However, for the specific purposes of Divorce an Indian Court had laid down the following tests in the matter of Y. Narsimha Rao vs Venkata Lakshmi to satisfy requirement of a valid foreign Divorce:
- Where the matrimonial action is filed in the forum where the respondent is domiciled or habitually and permanently resides, and the relief is granted on a ground available in the matrimonial law under which the parties are married.
- Where the respondent voluntarily and effectively submits to the jurisdiction of the forum as discussed above and contests the claim, which is based on a ground available under the matrimonial law under which the parties are married.
- Where the respondent consents to the granting of relief, although the jurisdiction of the forum is not in accordance with the provisions of the matrimonial law of the “parties”.
The above generally means that divorce proceedings shall be deemed to be valid if the same is initiated at a place where the Respondent is domiciled or normally resides. A valid jurisdiction can also be determined if the Respondent accepts and agrees to the jurisdiction of the Court where proceedings have been filed.
Does Temporary stay create Jurisdiction:
In recent times we have seen many Indians are posted in several foreign countries on a temporary basis for work. In an event of a matrimonial discord some of these people often tend to initiate proceedings in a foreign court to obtain an ex – parte order in the absence of the other party who might be in India and not in a position to access the foreign court. It has also been observed that proceedings are initiated in foreign courts to intimidate the Respondent who would find the foreign court to be a hostile territory.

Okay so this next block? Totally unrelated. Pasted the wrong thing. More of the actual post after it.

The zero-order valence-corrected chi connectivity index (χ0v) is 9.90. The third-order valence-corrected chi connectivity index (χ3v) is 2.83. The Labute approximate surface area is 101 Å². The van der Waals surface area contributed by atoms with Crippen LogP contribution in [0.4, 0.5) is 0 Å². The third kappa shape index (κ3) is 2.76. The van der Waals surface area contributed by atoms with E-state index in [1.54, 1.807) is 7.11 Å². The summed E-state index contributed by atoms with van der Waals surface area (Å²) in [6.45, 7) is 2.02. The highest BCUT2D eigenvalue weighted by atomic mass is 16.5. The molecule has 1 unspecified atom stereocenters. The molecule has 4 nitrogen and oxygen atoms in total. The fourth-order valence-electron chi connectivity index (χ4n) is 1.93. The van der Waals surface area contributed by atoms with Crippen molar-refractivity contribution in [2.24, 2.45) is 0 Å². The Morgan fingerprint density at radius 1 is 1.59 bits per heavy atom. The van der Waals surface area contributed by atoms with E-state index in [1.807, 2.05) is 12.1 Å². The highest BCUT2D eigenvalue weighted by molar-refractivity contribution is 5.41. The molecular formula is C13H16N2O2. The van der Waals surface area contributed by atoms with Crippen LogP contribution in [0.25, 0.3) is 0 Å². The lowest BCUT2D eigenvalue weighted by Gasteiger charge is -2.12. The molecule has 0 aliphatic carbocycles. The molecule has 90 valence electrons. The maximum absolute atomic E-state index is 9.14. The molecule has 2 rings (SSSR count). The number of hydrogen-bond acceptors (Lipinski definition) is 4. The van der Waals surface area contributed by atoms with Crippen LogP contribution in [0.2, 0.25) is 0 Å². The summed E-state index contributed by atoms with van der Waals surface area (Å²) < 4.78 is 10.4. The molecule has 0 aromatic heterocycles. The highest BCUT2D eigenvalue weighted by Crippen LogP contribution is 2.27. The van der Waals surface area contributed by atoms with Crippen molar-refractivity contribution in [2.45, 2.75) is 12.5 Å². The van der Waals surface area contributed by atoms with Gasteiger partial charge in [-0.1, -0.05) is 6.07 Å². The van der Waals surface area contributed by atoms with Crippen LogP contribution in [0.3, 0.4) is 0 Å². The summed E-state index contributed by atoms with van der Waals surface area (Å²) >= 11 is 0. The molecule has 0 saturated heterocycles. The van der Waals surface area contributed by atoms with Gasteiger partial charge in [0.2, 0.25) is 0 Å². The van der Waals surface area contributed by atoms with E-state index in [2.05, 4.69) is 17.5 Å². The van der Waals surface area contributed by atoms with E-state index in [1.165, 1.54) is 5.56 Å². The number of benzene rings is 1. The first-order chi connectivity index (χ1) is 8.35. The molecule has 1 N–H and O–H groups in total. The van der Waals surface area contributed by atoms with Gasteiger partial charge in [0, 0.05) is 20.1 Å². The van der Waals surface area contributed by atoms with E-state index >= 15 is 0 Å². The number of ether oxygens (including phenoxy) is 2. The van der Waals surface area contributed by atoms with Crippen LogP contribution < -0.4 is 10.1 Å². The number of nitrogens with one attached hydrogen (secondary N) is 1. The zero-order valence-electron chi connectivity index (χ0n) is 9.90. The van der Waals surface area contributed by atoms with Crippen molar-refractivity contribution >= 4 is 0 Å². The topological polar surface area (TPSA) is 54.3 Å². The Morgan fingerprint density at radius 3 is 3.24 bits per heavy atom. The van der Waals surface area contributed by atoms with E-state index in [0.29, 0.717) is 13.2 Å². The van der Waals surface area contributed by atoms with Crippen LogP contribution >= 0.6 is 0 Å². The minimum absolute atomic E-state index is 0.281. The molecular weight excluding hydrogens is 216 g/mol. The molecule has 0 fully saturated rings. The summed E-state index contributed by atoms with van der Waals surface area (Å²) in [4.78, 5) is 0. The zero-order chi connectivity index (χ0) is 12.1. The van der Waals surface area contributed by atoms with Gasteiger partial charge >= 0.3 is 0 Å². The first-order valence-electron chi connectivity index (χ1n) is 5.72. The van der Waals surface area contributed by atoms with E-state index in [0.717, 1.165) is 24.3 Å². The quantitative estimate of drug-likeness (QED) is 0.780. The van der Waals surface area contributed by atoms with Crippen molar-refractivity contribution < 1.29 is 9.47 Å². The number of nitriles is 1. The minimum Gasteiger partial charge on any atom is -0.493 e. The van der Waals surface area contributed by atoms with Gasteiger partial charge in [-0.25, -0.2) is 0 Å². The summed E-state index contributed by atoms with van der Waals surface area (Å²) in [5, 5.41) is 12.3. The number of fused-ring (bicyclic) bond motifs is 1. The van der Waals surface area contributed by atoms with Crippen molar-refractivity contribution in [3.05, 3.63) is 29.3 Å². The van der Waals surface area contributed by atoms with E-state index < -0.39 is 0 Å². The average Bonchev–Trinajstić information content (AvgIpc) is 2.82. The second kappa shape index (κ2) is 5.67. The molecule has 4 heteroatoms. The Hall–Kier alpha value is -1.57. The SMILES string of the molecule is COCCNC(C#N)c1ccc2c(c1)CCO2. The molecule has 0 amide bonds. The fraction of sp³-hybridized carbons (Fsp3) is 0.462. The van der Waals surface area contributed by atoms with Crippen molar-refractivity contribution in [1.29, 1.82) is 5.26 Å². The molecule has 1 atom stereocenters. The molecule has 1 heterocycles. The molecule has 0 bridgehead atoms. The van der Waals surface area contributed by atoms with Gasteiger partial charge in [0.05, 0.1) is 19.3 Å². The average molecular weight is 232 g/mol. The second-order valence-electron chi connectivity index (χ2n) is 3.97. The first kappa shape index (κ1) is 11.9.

The Indian Courts in recent judgments have strongly denounced such actions in various of its judgment and anti – suit injunctions are granted by Indian Courts against similar types of cases filed in foreign jurisdictions. The spirit of the Indian Jurisdiction can be observed in the matter of Surinder Kaur Sandhu vs. Harbax Singh Sandhu & Anr where the Supreme Court of India observed the following:
“It is the duty and function of the Court to protect the wife against the burden of litigating in an inconvenient Forum. The Division Bench held that a wife had no support in U.S.A., she was always an Indian citizen domiciled, her travel to U.S.A. on fiancee visa after the marriage could be held as the act of innocent mind and excessive belief in her husband. It would be unfair to ask the wife to travel to hostile territory only to redress her grievance. The Division Bench of this Court accordingly held that the Family Court at Pune had got jurisdiction to try the matrimonial litigation initiated by the respondent notwithstanding the fact that the appellant is a citizen of United States of America and not an ordinary resident in India”.
How we can help
Navigating through a multi-jurisdictional divorce can be a confusing and overwhelming experience. We have a specialist team of lawyers who are dual qualified both in India, England and Wales, who have dealt with matrimonial matters in both jurisdictions.
We can be reached either by telephone on 020 7499 0620 or by email at email@example.com.